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August 16, 2004

The Ray C. Fair Presidential Vote Equation

Ray C. Fair is a Professor in the Department of Economics at Yale University and a Fellow of the International Center for Finance at Yale. For more than 25 years he's been studying what he calls "The Presidential Vote Equation", which uses economic events to predict the results of presidential races. The average error of his equation is 2.5% of the vote. As of July 31st, 2004, the Presidential Vote Equation predicts that President Bush will receive 57.48% of the two-party votes.

Some objections were raised to Dr. Fair in an interview with New York Times' Deborah Soloman in yesterday's online paper:

SOLOMAN: In your book ''Predicting Presidential Elections and Other Things,'' you claim that economic growth and inflation are the only variables that matter in a presidential race. Are you saying that the war in Iraq will have no influence on the election?

FAIR: Historically, issues like war haven't swamped the economics. If the equation is correctly specified, then the chances that Bush loses are very small.

SOLOMAN: But the country hasn't been this polarized since the 60's, and voters seem genuinely engaged by social issues like gay marriage and the overall question of a more just society.

Note the political bias in her statement: "...a more just society."
--Jeff

FAIR: We throw all those into what we call the error term. In the past, all that stuff that you think should count averages about 2.5 percent, and that is pretty small.

Given Dr. Fair's track record, that certainly makes me feel better, as I have just been reading another website which tracks the polls of each state to learn which candidate is currently being favored to receive that state's electoral votes, then the number of electoral votes going to each candidate is reported. As of this morning, they were predicting 327 electors to John Kerry and 211 to President George W. Bush. Deborah Soloman also asked Dr. Fair about the descrepancy between his equation's predictions and the polls:

SOLOMAN: The polls are suggesting a much closer race.

FAIR: Polls are notoriously flaky this far ahead of the election, and there is a limit to how much you want to trust polls.

...

SOLOMAN: Are you a Republican?

FAIR: I can't credibly answer that question. Using game theory in economics, you are not going to believe me when I tell you my political affiliation because I know that you know that I could be behaving strategically. If I tell you I am a Kerry supporter, how do you know that I am not lying or behaving strategically to try to put more weight on the predictions and help the Republicans?

SOLOMAN: I don't want to do game theory. I just want to know if you are a Kerry supporter.

FAIR: Backing away from game theory, which is kind of cute, I am a Kerry supporter.

SOLOMAN: I believe you entirely, although I'm a little surprised, because your predictions implicitly lend support to Bush.

WHAT is she saying here? She's surprised that a fellow liberal would report the facts (i.e., tell the truth, be honest, etc.) if those facts would tend to support a non-liberal political agenda?
--Jeff

FAIR: I am not attempting to be an advocate for one party or another. I am attempting to be a social scientist trying to explain voting behavior.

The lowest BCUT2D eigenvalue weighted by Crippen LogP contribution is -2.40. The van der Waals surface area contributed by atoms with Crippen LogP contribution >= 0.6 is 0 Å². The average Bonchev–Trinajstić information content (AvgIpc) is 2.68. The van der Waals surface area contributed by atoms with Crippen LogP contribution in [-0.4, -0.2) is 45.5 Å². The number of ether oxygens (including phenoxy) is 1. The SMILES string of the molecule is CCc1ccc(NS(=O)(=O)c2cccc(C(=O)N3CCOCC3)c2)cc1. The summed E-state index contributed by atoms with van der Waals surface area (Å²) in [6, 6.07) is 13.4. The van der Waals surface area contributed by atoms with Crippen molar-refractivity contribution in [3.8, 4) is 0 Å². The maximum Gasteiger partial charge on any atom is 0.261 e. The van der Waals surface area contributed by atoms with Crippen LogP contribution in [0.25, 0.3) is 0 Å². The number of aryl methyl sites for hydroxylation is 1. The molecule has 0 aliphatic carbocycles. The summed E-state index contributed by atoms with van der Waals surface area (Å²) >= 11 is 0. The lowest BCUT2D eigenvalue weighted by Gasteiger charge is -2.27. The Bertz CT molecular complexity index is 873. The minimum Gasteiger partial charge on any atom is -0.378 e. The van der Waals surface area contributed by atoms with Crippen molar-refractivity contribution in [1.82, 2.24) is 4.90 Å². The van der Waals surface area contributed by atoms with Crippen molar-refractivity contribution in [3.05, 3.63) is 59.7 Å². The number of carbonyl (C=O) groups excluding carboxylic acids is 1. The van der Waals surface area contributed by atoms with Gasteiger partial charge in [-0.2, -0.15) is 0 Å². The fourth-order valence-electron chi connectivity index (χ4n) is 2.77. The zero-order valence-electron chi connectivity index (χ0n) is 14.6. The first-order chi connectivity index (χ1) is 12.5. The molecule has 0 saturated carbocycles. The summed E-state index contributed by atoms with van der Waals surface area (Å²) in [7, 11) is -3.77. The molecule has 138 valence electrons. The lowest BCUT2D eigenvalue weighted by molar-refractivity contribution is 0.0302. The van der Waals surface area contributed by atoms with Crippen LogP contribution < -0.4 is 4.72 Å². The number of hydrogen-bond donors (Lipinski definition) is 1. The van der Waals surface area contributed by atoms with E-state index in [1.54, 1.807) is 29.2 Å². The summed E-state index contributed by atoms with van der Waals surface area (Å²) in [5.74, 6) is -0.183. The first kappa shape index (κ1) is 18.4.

SOLOMAN: But in the process you are shaping opinion. Predictions can be self-confirming, because wishy-washy voters might go with the candidate who is perceived to be more successful.

FAIR: It could work the other way. If Kerry supporters see that I have made this big prediction for Bush, more of them could turn out just to prove an economist wrong.

SOLOMAN: Perhaps you could create an equation that would calculate how important the forecasts of economists are.

FAIR: There are so many polls and predictions, and I am not sure the net effect of any one of them is much.

SOLOMAN: Yes, everyone in America is a forecaster. We all think we know how things will turn out.

FAIR: So in that case, no one has much influence, including me.

The question about the accuracy of polls was especially interesting to me given a conversation that I had yesterday with my father. He said that during a presidential race years ago, there was a very public nationwide campaign to get everyone to lie when asked to take part in a policial poll (every poll, but with special emphasis on exit polling on election day). Given that there are so many people of his generation and that these people were exposed to and many influenced by this admonition, I'm finding within myself a great deal of skepticism when it comes to polls (Howard Dean's first showing in the first primary [this is "pre-scream"] after topping the polls for so very, very long, is also instructive).

The Presidential Vote Equation's lowest prediction in recent times was 56.3% of the two-party vote for President Bush. This prediction took place in April of 2003.

Posted by Jeff at August 16, 2004 11:38 AM

Comments

I heard this interview on the radio today. Pure bias.

Posted by: Sean at August 16, 2004 04:39 PM


Fair is backing off a little, claiming that it's possible economic factors are different now, because in the past economic growth and job growth have gone together and there is some reason now to think that's not happening (depending on whether you believe the payroll or the household numbers). So if it is true that our economic growth is not resulting in new jobs, the model may fail. If it is the case, however, that the payroll numbers are just hiding the fact that so many more people are self-employed than ever before, then the model will probably still hold.

It'll be interesting to see.

Posted by: Dean Esmay at September 1, 2004 12:49 AM


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